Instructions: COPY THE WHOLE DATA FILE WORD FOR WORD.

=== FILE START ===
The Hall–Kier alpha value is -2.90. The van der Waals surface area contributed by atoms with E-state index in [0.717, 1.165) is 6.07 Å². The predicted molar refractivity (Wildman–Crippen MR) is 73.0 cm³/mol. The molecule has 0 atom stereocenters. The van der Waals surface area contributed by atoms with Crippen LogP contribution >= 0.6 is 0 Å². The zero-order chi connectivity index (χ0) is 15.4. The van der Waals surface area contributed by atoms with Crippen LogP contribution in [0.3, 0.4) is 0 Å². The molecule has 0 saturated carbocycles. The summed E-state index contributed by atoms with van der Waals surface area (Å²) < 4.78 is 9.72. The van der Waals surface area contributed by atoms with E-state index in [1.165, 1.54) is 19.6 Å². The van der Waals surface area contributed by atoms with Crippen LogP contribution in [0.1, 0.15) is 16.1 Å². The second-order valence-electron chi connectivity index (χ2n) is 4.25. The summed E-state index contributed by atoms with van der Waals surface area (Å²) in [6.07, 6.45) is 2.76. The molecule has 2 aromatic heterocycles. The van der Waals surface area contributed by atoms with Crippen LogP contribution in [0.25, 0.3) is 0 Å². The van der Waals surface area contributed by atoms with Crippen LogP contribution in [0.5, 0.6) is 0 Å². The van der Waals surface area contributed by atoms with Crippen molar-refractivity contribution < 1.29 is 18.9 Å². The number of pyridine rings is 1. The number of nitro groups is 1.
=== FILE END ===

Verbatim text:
The Hall–Kier alpha value is -2.90. The van der Waals surface area contributed by atoms with E-state index in [0.717, 1.165) is 6.07 Å². The predicted molar refractivity (Wildman–Crippen MR) is 73.0 cm³/mol. The molecule has 0 atom stereocenters. The van der Waals surface area contributed by atoms with Crippen LogP contribution >= 0.6 is 0 Å². The zero-order chi connectivity index (χ0) is 15.4. The van der Waals surface area contributed by atoms with Crippen LogP contribution in [0.3, 0.4) is 0 Å². The molecule has 0 saturated carbocycles. The summed E-state index contributed by atoms with van der Waals surface area (Å²) < 4.78 is 9.72. The van der Waals surface area contributed by atoms with E-state index in [1.165, 1.54) is 19.6 Å². The van der Waals surface area contributed by atoms with Crippen LogP contribution in [0.1, 0.15) is 16.1 Å². The second-order valence-electron chi connectivity index (χ2n) is 4.25. The summed E-state index contributed by atoms with van der Waals surface area (Å²) in [6.07, 6.45) is 2.76. The molecule has 2 aromatic heterocycles. The van der Waals surface area contributed by atoms with Crippen LogP contribution in [0.25, 0.3) is 0 Å². The van der Waals surface area contributed by atoms with Crippen LogP contribution in [0.5, 0.6) is 0 Å². The van der Waals surface area contributed by atoms with Crippen molar-refractivity contribution < 1.29 is 18.9 Å². The number of pyridine rings is 1. The number of nitro groups is 1.